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Oral Motor Development: What Parents Need to Know

Most parents usually look out for gross motor skills development in their baby, but did you know that oral motor development should be observed as well?

Oral motor development refers to the use and function of the lips, tongue, jaw, teeth, and the hard and soft palates. The movement and coordination of these structures are very important in speech production, safe swallowing, and consuming various food textures.

Complex oral motor skills are needed to consume a simple meal like this. Read on to find out which milestones to look out for in your baby’s oral motor skills development.

Oral motor skills are the finest of the fine motor skills we develop as human beings. These reflexes that support feeding at full term begins in the womb between the 28th week and the 37th week of gestation, and are fully developed and established when your little one is three years old. By about five years old, most children can safely eat and drink without choking.

Here are some important milestones for oral motor development that you should look out for in your baby from birth till five years of age.

During gestation, the baby begins to develop the sucking and suckling reflexes. At birth to three months, the baby starts to demonstrate many reflexes to protect his airway. She responds to stimulation in and around the mouth, turns her head toward the nipple when the cheeks are stroked, signalling that she is ready to be fed. She is able to consume breast milk or formula milk using a nipple and coordinate her breath with two to three sucks of liquid before swallowing and breathing.

If you are bottle feeding, it is important to choose the appropriate teat for your baby as different teats have different flow rates and your baby might choke if the flow is too fast or be frustrated if the flow is too slow. New parents, check out the bottle feeding guide to see which teat to choose for your baby!

Choosing an appropriate bottle and teat for your child may take some trial and error. Be sure to check out other tips to make baby more comfortable during bottle feeding.

At three to six months, the baby is able eat rice cereal or pureed fruit and pureed vegetable from a small infant or toddler spoon during feeding. At six to nine months, the baby is able to clean the spoon with her upper lip and eat pureed meats and a variety of pureed baby foods.

When the baby is nine to twelve months, she demonstrates lip closure while swallowing liquids and soft solids. She may attempt to eat small, soft dissolvable solids such as soft crackers and small cereals. At this time, she starts learning to drink liquids from a sippy cup and is able to consume mashed table foods. With her oral motor skills improving during this period, she begins to drink through a straw.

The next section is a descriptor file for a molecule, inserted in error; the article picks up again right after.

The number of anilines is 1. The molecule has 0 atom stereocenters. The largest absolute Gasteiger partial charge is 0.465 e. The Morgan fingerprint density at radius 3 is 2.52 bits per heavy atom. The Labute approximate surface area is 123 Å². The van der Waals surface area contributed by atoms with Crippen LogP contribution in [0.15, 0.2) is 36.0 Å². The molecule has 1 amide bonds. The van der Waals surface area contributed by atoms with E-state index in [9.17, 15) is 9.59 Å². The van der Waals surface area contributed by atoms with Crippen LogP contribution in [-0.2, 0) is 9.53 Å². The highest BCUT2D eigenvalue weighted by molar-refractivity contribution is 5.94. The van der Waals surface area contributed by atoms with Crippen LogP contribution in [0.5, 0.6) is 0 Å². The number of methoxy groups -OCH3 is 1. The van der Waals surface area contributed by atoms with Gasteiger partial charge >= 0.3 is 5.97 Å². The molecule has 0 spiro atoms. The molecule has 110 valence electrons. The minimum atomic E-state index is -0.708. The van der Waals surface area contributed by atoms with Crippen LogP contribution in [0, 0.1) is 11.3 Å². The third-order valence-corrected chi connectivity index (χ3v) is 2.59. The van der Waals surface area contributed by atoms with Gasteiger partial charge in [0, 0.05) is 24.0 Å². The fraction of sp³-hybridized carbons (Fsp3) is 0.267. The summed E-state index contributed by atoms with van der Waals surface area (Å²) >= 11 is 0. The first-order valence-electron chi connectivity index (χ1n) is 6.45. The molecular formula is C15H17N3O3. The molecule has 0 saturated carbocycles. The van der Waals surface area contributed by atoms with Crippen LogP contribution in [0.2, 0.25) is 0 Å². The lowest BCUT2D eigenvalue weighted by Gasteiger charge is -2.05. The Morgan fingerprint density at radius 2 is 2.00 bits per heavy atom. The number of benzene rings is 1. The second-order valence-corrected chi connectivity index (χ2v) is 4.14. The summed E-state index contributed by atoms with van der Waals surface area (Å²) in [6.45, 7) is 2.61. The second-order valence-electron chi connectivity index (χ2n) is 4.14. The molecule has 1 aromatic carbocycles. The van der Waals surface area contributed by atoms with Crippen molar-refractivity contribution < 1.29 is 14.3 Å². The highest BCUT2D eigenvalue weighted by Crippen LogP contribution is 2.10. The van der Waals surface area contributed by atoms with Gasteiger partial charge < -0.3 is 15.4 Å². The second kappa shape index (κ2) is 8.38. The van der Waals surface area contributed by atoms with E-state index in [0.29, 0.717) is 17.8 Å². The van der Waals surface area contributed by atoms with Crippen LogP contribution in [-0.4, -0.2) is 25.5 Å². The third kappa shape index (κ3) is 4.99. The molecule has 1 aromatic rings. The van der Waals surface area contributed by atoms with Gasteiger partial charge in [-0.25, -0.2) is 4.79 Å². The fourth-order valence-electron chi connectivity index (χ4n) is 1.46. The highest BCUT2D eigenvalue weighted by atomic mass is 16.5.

Once your baby is able to coordinate drinking from a straw, you have the option to start weaning her off the bottle.

At 12 to 18 months, the toddler is able to coordinate sucking, swallowing, and breathing patterns for longer sequences. With these improved oral motor skills, your toddler begins to eat finely chopped table foods and is able to bite through crunchy foods such as cookies and crackers. She is also able to move the food in her mouth from side to side as she chews.

At 18 to 24 months, the toddler starts to self-feed with some assistance. At twenty-four to thirty-six months, the toddler consumes a variety of liquids and solids through straws and open mouth cups. At this stage, she moves toward fine tuning all her feeding skills.

Between 36 months old to five years old, the child progresses and starts being able to chew and swallow advanced textures (for example, meats, fried foods, whole fruits) with close supervision. Lastly, she is able to drink from an open mouth cup with no assistance.

The presence and strength of reflexes is an important sign of nervous system development and function. Having poor oral motor skills usually also translates to speech development issues.

Some of the more noticeable signs to look out for include:

  • Mouth frequently hangs open
  • Refusing to eat food that needs to be chewed
  • Gags frequently when eating
  • Has trouble sticking out his tongue or moving it from side to side
  • Drools excessively (past the age of 18 months)
  • Lisps excessively

Hence, should you notice that your child lags behind in the above milestone developments, or exhibits any of the signs, it may be time to make a trip to the paediatrician who will refer you to the Speech-Language Therapist or an Occupational Therapist to evaluate and develop a plan to strengthen your child’s oral motor skills.

Do share with us if you have any concerns about your child’s oral motor development!

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